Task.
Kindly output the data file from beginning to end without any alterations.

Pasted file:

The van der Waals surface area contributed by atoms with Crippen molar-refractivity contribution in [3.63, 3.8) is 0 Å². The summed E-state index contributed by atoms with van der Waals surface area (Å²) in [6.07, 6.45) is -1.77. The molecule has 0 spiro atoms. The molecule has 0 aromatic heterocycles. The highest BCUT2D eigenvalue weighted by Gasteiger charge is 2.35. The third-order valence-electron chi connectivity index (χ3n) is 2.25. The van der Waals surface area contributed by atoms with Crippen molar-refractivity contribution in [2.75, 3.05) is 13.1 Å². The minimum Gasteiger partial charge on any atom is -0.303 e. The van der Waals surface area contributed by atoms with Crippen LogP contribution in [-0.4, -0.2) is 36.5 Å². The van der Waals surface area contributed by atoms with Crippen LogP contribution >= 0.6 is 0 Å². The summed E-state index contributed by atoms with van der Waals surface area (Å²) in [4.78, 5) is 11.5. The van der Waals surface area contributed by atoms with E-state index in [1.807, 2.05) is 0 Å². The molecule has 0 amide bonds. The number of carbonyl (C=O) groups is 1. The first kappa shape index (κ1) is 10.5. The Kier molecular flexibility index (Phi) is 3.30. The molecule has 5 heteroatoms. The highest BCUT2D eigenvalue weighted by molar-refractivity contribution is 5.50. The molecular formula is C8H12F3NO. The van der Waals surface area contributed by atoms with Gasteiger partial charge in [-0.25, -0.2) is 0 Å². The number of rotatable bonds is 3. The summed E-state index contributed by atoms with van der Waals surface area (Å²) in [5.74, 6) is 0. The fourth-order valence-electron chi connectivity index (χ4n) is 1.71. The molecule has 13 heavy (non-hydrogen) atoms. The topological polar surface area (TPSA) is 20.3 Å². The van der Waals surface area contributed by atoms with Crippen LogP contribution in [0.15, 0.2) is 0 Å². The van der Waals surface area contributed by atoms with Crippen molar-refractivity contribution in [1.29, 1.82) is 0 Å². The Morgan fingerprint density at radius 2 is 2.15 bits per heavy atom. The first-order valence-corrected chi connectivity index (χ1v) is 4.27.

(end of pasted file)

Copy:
The van der Waals surface area contributed by atoms with Crippen molar-refractivity contribution in [3.63, 3.8) is 0 Å². The summed E-state index contributed by atoms with van der Waals surface area (Å²) in [6.07, 6.45) is -1.77. The molecule has 0 spiro atoms. The molecule has 0 aromatic heterocycles. The highest BCUT2D eigenvalue weighted by Gasteiger charge is 2.35. The third-order valence-electron chi connectivity index (χ3n) is 2.25. The van der Waals surface area contributed by atoms with Crippen molar-refractivity contribution in [2.75, 3.05) is 13.1 Å². The minimum Gasteiger partial charge on any atom is -0.303 e. The van der Waals surface area contributed by atoms with Crippen LogP contribution in [-0.4, -0.2) is 36.5 Å². The van der Waals surface area contributed by atoms with Crippen LogP contribution >= 0.6 is 0 Å². The summed E-state index contributed by atoms with van der Waals surface area (Å²) in [4.78, 5) is 11.5. The van der Waals surface area contributed by atoms with E-state index in [1.807, 2.05) is 0 Å². The molecule has 0 amide bonds. The number of carbonyl (C=O) groups is 1. The first kappa shape index (κ1) is 10.5. The Kier molecular flexibility index (Phi) is 3.30. The molecule has 5 heteroatoms. The highest BCUT2D eigenvalue weighted by molar-refractivity contribution is 5.50. The molecular formula is C8H12F3NO. The van der Waals surface area contributed by atoms with Gasteiger partial charge in [-0.25, -0.2) is 0 Å². The number of rotatable bonds is 3. The summed E-state index contributed by atoms with van der Waals surface area (Å²) in [5.74, 6) is 0. The fourth-order valence-electron chi connectivity index (χ4n) is 1.71. The molecule has 13 heavy (non-hydrogen) atoms. The topological polar surface area (TPSA) is 20.3 Å². The van der Waals surface area contributed by atoms with Crippen LogP contribution in [0.15, 0.2) is 0 Å². The van der Waals surface area contributed by atoms with Crippen molar-refractivity contribution in [1.29, 1.82) is 0 Å². The Morgan fingerprint density at radius 2 is 2.15 bits per heavy atom. The first-order valence-corrected chi connectivity index (χ1v) is 4.27.